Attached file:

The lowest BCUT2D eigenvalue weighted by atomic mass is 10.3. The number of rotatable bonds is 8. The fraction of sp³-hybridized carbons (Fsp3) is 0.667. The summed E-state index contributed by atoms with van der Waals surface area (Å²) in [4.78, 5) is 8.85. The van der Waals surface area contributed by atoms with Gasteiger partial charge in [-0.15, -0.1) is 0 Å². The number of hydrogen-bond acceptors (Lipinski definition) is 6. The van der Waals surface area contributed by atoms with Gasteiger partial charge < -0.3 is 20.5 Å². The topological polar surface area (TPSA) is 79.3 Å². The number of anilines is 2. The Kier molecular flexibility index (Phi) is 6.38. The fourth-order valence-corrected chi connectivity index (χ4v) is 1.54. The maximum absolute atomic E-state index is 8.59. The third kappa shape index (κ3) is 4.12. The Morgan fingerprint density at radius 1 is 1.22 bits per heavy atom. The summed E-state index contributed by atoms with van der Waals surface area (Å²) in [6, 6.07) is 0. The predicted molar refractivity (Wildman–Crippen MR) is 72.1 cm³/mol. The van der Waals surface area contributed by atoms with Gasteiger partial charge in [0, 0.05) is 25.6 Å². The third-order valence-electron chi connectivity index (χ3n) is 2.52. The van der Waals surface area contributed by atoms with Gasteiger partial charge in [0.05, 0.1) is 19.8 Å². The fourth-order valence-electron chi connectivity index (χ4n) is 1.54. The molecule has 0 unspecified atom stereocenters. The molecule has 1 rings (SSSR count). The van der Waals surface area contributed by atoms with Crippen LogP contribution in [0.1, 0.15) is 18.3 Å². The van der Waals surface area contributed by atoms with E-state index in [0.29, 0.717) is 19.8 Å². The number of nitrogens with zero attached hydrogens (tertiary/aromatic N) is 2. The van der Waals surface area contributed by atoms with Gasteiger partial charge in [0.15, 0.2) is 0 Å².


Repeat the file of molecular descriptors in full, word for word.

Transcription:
The lowest BCUT2D eigenvalue weighted by atomic mass is 10.3. The number of rotatable bonds is 8. The fraction of sp³-hybridized carbons (Fsp3) is 0.667. The summed E-state index contributed by atoms with van der Waals surface area (Å²) in [4.78, 5) is 8.85. The van der Waals surface area contributed by atoms with Gasteiger partial charge in [-0.15, -0.1) is 0 Å². The number of hydrogen-bond acceptors (Lipinski definition) is 6. The van der Waals surface area contributed by atoms with Gasteiger partial charge < -0.3 is 20.5 Å². The topological polar surface area (TPSA) is 79.3 Å². The number of anilines is 2. The Kier molecular flexibility index (Phi) is 6.38. The fourth-order valence-corrected chi connectivity index (χ4v) is 1.54. The maximum absolute atomic E-state index is 8.59. The third kappa shape index (κ3) is 4.12. The Morgan fingerprint density at radius 1 is 1.22 bits per heavy atom. The summed E-state index contributed by atoms with van der Waals surface area (Å²) in [6, 6.07) is 0. The predicted molar refractivity (Wildman–Crippen MR) is 72.1 cm³/mol. The van der Waals surface area contributed by atoms with Gasteiger partial charge in [0, 0.05) is 25.6 Å². The third-order valence-electron chi connectivity index (χ3n) is 2.52. The van der Waals surface area contributed by atoms with Gasteiger partial charge in [0.05, 0.1) is 19.8 Å². The fourth-order valence-electron chi connectivity index (χ4n) is 1.54. The molecule has 0 unspecified atom stereocenters. The molecule has 1 rings (SSSR count). The van der Waals surface area contributed by atoms with Crippen LogP contribution in [0.1, 0.15) is 18.3 Å². The van der Waals surface area contributed by atoms with E-state index in [0.29, 0.717) is 19.8 Å². The number of nitrogens with zero attached hydrogens (tertiary/aromatic N) is 2. The van der Waals surface area contributed by atoms with Gasteiger partial charge in [0.15, 0.2) is 0 Å².